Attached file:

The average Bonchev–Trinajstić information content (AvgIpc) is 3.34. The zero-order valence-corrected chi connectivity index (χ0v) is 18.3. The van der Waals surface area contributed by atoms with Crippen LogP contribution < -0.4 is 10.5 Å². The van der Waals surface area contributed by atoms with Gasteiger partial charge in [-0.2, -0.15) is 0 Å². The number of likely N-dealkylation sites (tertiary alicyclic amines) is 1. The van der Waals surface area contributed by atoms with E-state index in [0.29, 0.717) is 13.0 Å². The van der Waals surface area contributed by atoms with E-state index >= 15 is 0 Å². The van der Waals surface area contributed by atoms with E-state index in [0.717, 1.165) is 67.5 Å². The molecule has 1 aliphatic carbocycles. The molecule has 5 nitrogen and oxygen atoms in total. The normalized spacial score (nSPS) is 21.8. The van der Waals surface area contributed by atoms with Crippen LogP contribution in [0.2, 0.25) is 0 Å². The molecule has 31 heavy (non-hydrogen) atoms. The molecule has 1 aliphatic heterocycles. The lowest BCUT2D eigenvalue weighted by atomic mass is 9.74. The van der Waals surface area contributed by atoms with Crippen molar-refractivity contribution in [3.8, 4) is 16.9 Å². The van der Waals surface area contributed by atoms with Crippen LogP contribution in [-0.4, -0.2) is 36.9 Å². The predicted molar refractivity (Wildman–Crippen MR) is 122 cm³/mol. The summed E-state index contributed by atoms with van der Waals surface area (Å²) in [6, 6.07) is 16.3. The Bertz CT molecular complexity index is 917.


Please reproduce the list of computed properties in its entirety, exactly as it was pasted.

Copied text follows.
The average Bonchev–Trinajstić information content (AvgIpc) is 3.34. The zero-order valence-corrected chi connectivity index (χ0v) is 18.3. The van der Waals surface area contributed by atoms with Crippen LogP contribution < -0.4 is 10.5 Å². The van der Waals surface area contributed by atoms with Gasteiger partial charge in [-0.2, -0.15) is 0 Å². The number of likely N-dealkylation sites (tertiary alicyclic amines) is 1. The van der Waals surface area contributed by atoms with E-state index in [0.29, 0.717) is 13.0 Å². The van der Waals surface area contributed by atoms with E-state index >= 15 is 0 Å². The van der Waals surface area contributed by atoms with E-state index in [0.717, 1.165) is 67.5 Å². The molecule has 1 aliphatic carbocycles. The molecule has 5 nitrogen and oxygen atoms in total. The normalized spacial score (nSPS) is 21.8. The van der Waals surface area contributed by atoms with Crippen LogP contribution in [0.2, 0.25) is 0 Å². The molecule has 31 heavy (non-hydrogen) atoms. The molecule has 1 aliphatic heterocycles. The lowest BCUT2D eigenvalue weighted by atomic mass is 9.74. The van der Waals surface area contributed by atoms with Crippen molar-refractivity contribution in [3.8, 4) is 16.9 Å². The van der Waals surface area contributed by atoms with Crippen LogP contribution in [-0.4, -0.2) is 36.9 Å². The predicted molar refractivity (Wildman–Crippen MR) is 122 cm³/mol. The summed E-state index contributed by atoms with van der Waals surface area (Å²) in [6, 6.07) is 16.3. The Bertz CT molecular complexity index is 917.